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Colpitts oscillators

Discussion in 'Electronic Design' started by Joel Koltner, Jan 7, 2008.

  1. Joel Koltner

    Joel Koltner Guest

    I've did some troubleshooting of a common-collector 3rd-hamornic crystal
    Colpitts oscillator this weekend, discovering that my emitter inductor (used
    to force harmonic operation) was too big, thereby sometimes allowing
    oscillation at the fundamental rather than the harmonic. In tracking this
    down, I re-read the relevant sections of Matthys's "Crystal Oscillator
    Circuits" and Hayward's "Radio Frequency Design." The two of them have
    somewhat different focuses, but I find it interesting that when it comes to
    the two capacitors in the "Colpitts network" Matthys says, "There is no
    requirement for any specific ratio of C1 [the base-emitter cap] to C2
    [emitter-ground cap]." While arguably an entirely true statement, in contrast
    Hayward spends plenty of time discussing the ratio, even going so far as to
    create a graph of the oscillator's loop gain and phase as a function of one
    capacitor's value vs. the other, with the intent of letting you choose a gain
    that's not too much bigger than one so as try to minimize output waveform
    distortion.

    Anyone have some thoughts on this? I have a suspicion that Hayward addresses
    the topic because he's trying hard to keep the transistor in small-signal
    (active) mode as much as possible, where Matthys right off-the-bat says that
    you can expect your transistor to be off ~80% of the time, saturated ~10% of
    the time, and operating actively ~10% of the time.

    Matthys also suggests that the C2 (base-emitter) cap should generally be
    "between 40-70pF," whereas Hayward likes 100pF (and generally prefers larger
    caps... which I suspect reflects his emphasis on oscillators down at HF
    whereas Matthys often wanders into VHF territory).

    I'm interested in whether those of you who design such oscillators tend to do
    it more from heuristic techniques (I have another book which suggests very
    heuristical approaches, e.g., "make the ratio of C2:C1 about 4:1") and expect
    to do a bit of tweaking on a bench vs. simulating the entire thing in SPICE
    first and expecting that it'll work just ducky on a bench. Also... when
    you're looking at a Colpitts oscillator, what do you tend to "see?" The most
    "natural" representation to *me* of the various configurations are:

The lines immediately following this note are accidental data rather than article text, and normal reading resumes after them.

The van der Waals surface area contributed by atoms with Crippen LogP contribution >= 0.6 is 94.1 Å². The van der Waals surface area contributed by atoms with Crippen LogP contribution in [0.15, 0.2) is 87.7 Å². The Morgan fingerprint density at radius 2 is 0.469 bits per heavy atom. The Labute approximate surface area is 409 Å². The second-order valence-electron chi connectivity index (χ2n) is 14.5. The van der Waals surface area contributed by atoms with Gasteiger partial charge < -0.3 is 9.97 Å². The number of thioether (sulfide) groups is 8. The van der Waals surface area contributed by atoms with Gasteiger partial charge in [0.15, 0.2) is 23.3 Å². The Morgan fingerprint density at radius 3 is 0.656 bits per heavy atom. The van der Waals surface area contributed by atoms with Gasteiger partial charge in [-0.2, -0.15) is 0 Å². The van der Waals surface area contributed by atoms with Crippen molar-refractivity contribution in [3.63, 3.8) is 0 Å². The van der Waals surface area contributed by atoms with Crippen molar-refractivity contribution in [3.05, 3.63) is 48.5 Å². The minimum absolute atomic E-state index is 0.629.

Common base: Transistor thought of as a gain=1 emitter follower, and you're
    chasing loop gain. Hayward uses this point of analysis (and points out that
    it is, of course, an arbitrary choice.) I can see it readily as a negative
    resistance too.
    Common collector: Transistor thought of as a negative resistance, and with a
    few quick network transformations you're back to an RLC network where the
    transistor's negative R cancels our the load R. (Plastonek takes this
    approach. Matthys does loop gain analysis with just a bit of hand-waving
    thrown in. Hayward points out that all the topologies are really the same,
    you're just shifting the ground reference around...)
    Common emitter: Classic loop gain approach, with transistor base being a
    resistive load and the collector being a current source driving a pi network.
    Everyone seems to do it this way, since it's perhaps the most intuitively
    obvious topology and it's easy to analyze.

    I also find it interestingly the Hayward's book -- aimed at hams -- seems to
    have one of the most comprehensive discussions of all this. The Art of
    Electronics only has a page on it!

    ---Joel
     
  2. ehsjr

    ehsjr Guest

    Joel Koltner wrote:

    You expected something different? AOE covers a wide
    range - Hayward is focussed. However, I must admit
    to wanting more sometimes where AOE whets the appetite
    instead of offering a full meal. Not a negative comment
    on AOE, just a recognition that it is not intended to
    be an in depth treatise on all things electronic.

    Ed
     
  3. Rich Grise

    Rich Grise Guest

    .
    Personal preference - the one guy likes to run his oscillators class A,
    while the other guy is partial to class C. ;-)

    Cheers!
    Rich
     
  4. Phil Hobbs

    Phil Hobbs Guest

    For a Class C oscillator, you're better off changing the bias so that
    the amplitude limiting happens by cutoff and not saturation. Your
    close-in phase noise will be much better. It sounds as though M. is
    assuming that anyone who wants a quiet oscillator will use ALC.

    Cheers,

    Phil Hobbs
     
  5. Joerg

    Joerg Guest

    AoE isn't an RF book. There are very few good RF books and IMHO the best
    are from the ham radio community. I could recommend a some really good
    ones but except for the ARRL Handbook the ones here aren't in English.

    SPICE and theoretical approaches are fine but at the end of the day
    you'll have to fire up the old Weller and experiment. Find out the
    boundaries, stability ranges etc. I found that transistor models for
    SPICE aren't the cat's meouw when you approach the UHF range and above.

    I got myself a few BFP620 with the last Digikey round. Hopefully the
    project load will ease up some. Can't wait to get my hands onto those